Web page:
The same could be said of almost any region. I am not yet 40, but I can't think of any area that has not changed in the past two decades.
 
ConcordeBoy
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RE: Is The "Deep South" Marginalized Forever?

Tue Nov 11, 2008 3:32 pm



Quoting Slider (Reply 6):
nearly half the voters in the US would disagree.

...can you substantiate that, or are you just assuming that nearly everyone who didn't vote for the Democrat(ic) ticket embraces the manner of social "conservatism" in question here?
 
desertjets
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RE: Is The "Deep South" Marginalized Forever?

Tue Nov 11, 2008 3:39 pm



Quoting Lowrider (Reply 9):
The same could be said of almost any region. I am not yet 40, but I can't think of any area that has not changed in the past two decades.

MBMBOS and my point is not that change is not happening elsewhere, is that it is going to be much more marked change in the make-up of the south. The influx of yankees into the major metropolitan areas of the south (RDU, CLT, ATL, etc...) plus the influx of Latino immigrants in both urban and rural south will change the electoral make-up of the south. Though there maybe significant urban/suburban vs. rural divides. Certainly what happened in Virginia and North Carolina illustrates that clearly. The rural, white, blue-collar southern voter will likely be marginalized as both urban and suburban communities evolve.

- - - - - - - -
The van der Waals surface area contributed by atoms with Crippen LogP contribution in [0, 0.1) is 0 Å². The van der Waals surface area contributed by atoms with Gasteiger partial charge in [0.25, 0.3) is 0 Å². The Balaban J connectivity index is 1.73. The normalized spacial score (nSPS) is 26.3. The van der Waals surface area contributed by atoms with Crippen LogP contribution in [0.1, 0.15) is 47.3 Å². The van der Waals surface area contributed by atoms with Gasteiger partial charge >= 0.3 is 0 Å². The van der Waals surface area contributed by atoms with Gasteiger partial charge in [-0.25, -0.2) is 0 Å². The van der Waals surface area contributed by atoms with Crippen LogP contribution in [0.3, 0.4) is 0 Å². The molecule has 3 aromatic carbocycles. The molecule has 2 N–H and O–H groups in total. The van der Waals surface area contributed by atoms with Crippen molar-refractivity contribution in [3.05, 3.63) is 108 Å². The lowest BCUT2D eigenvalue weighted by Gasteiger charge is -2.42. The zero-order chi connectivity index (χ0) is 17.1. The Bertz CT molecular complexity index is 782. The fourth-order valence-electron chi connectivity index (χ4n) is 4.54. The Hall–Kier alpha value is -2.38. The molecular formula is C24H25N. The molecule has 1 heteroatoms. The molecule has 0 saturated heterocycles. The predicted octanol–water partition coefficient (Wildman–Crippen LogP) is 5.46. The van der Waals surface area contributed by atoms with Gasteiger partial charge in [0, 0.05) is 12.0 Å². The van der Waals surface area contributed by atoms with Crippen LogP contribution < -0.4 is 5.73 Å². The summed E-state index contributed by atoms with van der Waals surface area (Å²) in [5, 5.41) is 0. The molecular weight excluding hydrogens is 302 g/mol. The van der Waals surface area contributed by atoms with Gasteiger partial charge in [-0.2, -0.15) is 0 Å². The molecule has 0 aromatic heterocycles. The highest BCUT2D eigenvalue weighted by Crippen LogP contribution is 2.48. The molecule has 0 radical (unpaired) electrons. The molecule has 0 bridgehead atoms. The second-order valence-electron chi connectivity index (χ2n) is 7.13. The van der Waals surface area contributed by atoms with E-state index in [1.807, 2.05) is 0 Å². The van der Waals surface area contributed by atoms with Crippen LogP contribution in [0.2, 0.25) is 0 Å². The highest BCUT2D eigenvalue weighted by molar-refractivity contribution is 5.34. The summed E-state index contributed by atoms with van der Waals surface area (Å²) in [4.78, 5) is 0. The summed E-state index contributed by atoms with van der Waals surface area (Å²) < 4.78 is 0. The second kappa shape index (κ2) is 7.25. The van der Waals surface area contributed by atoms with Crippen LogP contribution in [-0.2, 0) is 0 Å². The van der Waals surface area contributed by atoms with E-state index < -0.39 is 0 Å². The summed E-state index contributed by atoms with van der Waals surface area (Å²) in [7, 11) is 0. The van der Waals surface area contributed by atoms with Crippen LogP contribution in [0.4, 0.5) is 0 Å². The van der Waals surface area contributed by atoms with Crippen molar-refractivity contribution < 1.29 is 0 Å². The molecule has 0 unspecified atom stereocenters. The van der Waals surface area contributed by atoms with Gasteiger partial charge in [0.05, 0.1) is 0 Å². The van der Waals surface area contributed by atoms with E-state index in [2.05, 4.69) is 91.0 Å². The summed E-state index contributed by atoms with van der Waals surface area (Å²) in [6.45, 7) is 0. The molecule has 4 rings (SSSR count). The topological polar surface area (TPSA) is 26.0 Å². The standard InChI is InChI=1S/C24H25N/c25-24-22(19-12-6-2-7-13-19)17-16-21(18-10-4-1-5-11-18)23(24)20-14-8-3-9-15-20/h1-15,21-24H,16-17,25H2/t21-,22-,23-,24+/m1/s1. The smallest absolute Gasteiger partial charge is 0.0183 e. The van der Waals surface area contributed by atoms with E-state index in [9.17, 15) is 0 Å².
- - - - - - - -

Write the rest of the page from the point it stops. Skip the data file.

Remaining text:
Quoting Slider (Reply 6):
Whether some like to admit it or not, this country was founded on many Judeo-Christian values and our Founders are quite clear that we need VIRTUOUS citizens. Certainly, the uber-fundamentalists on the right take it to an extreme, but it is not productive to deny the fact this social conservatism is a legitimate factor. Melding a rational balance of a political platform should be the aim.

I wouldn't disagree with you on this point. Clearly our founders were principled men, who were generally men of faith to varying degrees. But they were also heavily influenced by many of the major secular thinkers of their day as well. Virtue as in having a clear and solid set of morals and ethics is important. What the social conservative/religious right movement has pushed is so narrowly focused that it excludes a lot of people. I really don't want the state regulating issues concerning sexuality, reproductive rights, civil unions etc.... I think the social conservatives have considerable room to pick up other issues and have a meaningful positive impact on them that should be consistent with their belief. Such as the environment, social justice, and so on. But they haven't moved in that direction in any meaningful manner.
 
Dougloid
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RE: Is The "Deep South" Marginalized Forever?

Tue Nov 11, 2008 3:44 pm

It's the old Confederacy trimmed here and there to be sure, but there it is.

I've heard a lot about how the new south ain't the old south, not like your daddy's Dixie, no sirree, but there it is. It has been so in my lifetime and will remain so thereafter I think.